Tag Archives: Aarakshan

Streaming Video News: October 30, 2018

I updated my list of Bollywood movies on Amazon Prime because Akshay Kumar’s 2018 Independence Day release Gold is now available for streaming. It would’ve been more interesting with less Akshay. Prime also added a bunch of older Tamil and Telugu releases in the last few days, as well as my new obsession: the first season of Raja Aur Rancho, a 1996 Hindi TV show about a detective and his monkey sidekick. I’m three episodes in, and the show has already ripped off Mr. Big’s power ballad “To Be With You” for incidental music, and Raja just taught Rancho how to shoot a gun. I’m in heaven.

Prime Video India announced some 2018 releases poised to join the streaming service in the near future, and I’m hopeful that we’ll get them in the United States, too (but I can’t guarantee it). I’m keeping an eye out for the Kannada films Sankashta Kara Ganapathi and Katheyondu Shuruvagide on November 1, the Tamil thrillers Imaikkaa Nodigal on November 3 and NOTA on November 4, and the Amazon original series Mirzapur on November 16.

I also updated my list of Bollywood movies on Netflix with the addition of the 2018 Telugu film W/O Ram. The overly broad 2011 higher education drama Aarakshan expires on November 1.

Eros Now recently released Smoke, an original series starring Kalki Koechlin, Jim Sarbh, Mandira Bedi, and Gulshan Devaiah, among a host of other Bollywood regulars. All eleven episodes are available when you subscribe to Eros Now directly, but I can’t seem to find it on Eros Now’s Amazon channel. If you’re considering the Amazon option, it might be worth trying it for free for seven days first.

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Streaming Video News: April 7, 2017

I updated my list of Bollywood movies on Netflix with eight new additions to the streaming catalog. (Well, seven if you discount Yamla Pagla Deewana, which was added to the site prematurely last week and pulled down after a day or two. But now it’s back!) The new additions include Aarakshan, Horror Story, Kaho Naa.. Pyaar Hai, Krrish, Krrish 3, Mujhse Shaadi Karogi, and Rangrezz. I found Aarakshan disorganized, and Krrish 3 was just okay.

With more than thirty Indian titles added in the last month — including a bunch of mainstream Bollywood films like those added today — it sure looks like Netflix is feeling the heat from Amazon’s new Heera channel, which just added the Hindi version of The Ghazi Attack to its subscription service.

Worst Bollywood Movies of 2011

In 2011, Bollywood produced a number of movies that advanced the role of women in film and pushed the boundaries of traditional storytelling style. This post is not about those movies. This post is about the worst films of the year. (Click on the title of each movie to read my original review.)

Video services like YouTube and Netflix have allowed smaller studios to bypass the theater distribution system and reach an international audience via the Internet. While the development is a welcome one, it doesn’t mean that every film available online merits viewing. Inept, low-budget stinkers like Cycle Kick, Love Express and Impatient Vivek aren’t worth it, even for free.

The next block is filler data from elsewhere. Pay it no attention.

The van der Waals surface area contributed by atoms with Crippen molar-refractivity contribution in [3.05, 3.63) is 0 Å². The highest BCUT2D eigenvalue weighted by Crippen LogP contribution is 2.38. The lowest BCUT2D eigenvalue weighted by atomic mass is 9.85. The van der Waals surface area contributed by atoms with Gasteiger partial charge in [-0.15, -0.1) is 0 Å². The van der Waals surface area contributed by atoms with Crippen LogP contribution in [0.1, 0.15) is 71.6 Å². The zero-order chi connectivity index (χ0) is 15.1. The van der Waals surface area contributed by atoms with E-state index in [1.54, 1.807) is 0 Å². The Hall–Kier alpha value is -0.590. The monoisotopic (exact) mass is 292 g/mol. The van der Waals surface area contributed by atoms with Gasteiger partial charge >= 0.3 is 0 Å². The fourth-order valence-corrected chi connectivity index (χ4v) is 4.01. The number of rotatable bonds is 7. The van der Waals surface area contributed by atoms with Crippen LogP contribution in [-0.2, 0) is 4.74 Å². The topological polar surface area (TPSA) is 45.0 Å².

Neither is a showing on the big screen a guarantee of quality. Indie film I Am Singh made it into Chicago area theaters but left after just one week. Aarakshan, Thank You, Dum Maaro Dum and Mausam all had large budgets and star casts but failed to impress.

While a number of this year’s movies featured empowered female characters, Turning 30 did its best to undermine feminism. The movie — written and directed by a woman — features a lead character who spends most of the movie wallowing in self-pity after she’s dumped. Turning 30 ends with the appalling suggestion that self-respect and a happy marriage shouldn’t be as important to women as having babies.

This year’s worst Bollywood movie manages to combine all of the above offenses into one unwatchable mess. It’s sloppily made, despite having a budget large enough to pay an A-list cast. It’s sexist. As a bonus, it’s also full of racist stereotypes.

The Worst Bollywood Movie of 2011 is Rascals.

Director David Dhawan is a repeat offender, being the man responsible for my worst movie of 2009, Do Knot Disturb. Rascals — a farce about two crooks fighting for one woman’s affections — seems tailor-made for comic action set pieces. Dhawan even cast action stars Sanjay Dutt and Ajay Devgn as the leads, but gave them little to do besides talk.

The movie’s female lead, played by Kangana Ranaut, spends the bulk of her screentime strutting around in a bikini while whining in a shrill voice: not exactly the postergirl for women’s lib.

Dhawan set Rascals in Thailand, then cast scores of blonde women to serve as gyrating backup dancers and dark-skinned African actors to play armed criminals. Were there no local Thai actors to fill those roles? Why make those casting decisions except to appeal to racist stereotypes?

All those problems aside, Dhawan’s biggest sin in Rascals is laziness. There are numerous continuity errors and bloopers that would’ve been easy to rectify, but Dhawan didn’t bother. Perhaps he thinks his target audience members — misogynists who find two men slapping each other hilarious — don’t care about stuff like a plot that makes sense. Maybe he thinks they’ll pay their money to see heroes like Dutt and Devgn on screen no matter how stupid the story.

I’d like to believe that we moviegoers are smarter than that.

Previous Worst Movies Lists

In Theaters August 26, 2011

New theatrical releases are on hold for another week in anticipation of the Salman Khan/Kareena Kapoor-starrer Bodyguard next Friday. Until then, the selection of Bollywood films in Chicago area theaters is limited to Aarakshan at the Big Cinemas Golf Glen 5 in Niles and AMC South Barrington 30 in South Barrington and Zindagi Na Milegi Dobara at the Golf Glen 5 only. ZNMD‘s U.S. earnings have surpassed $3 million.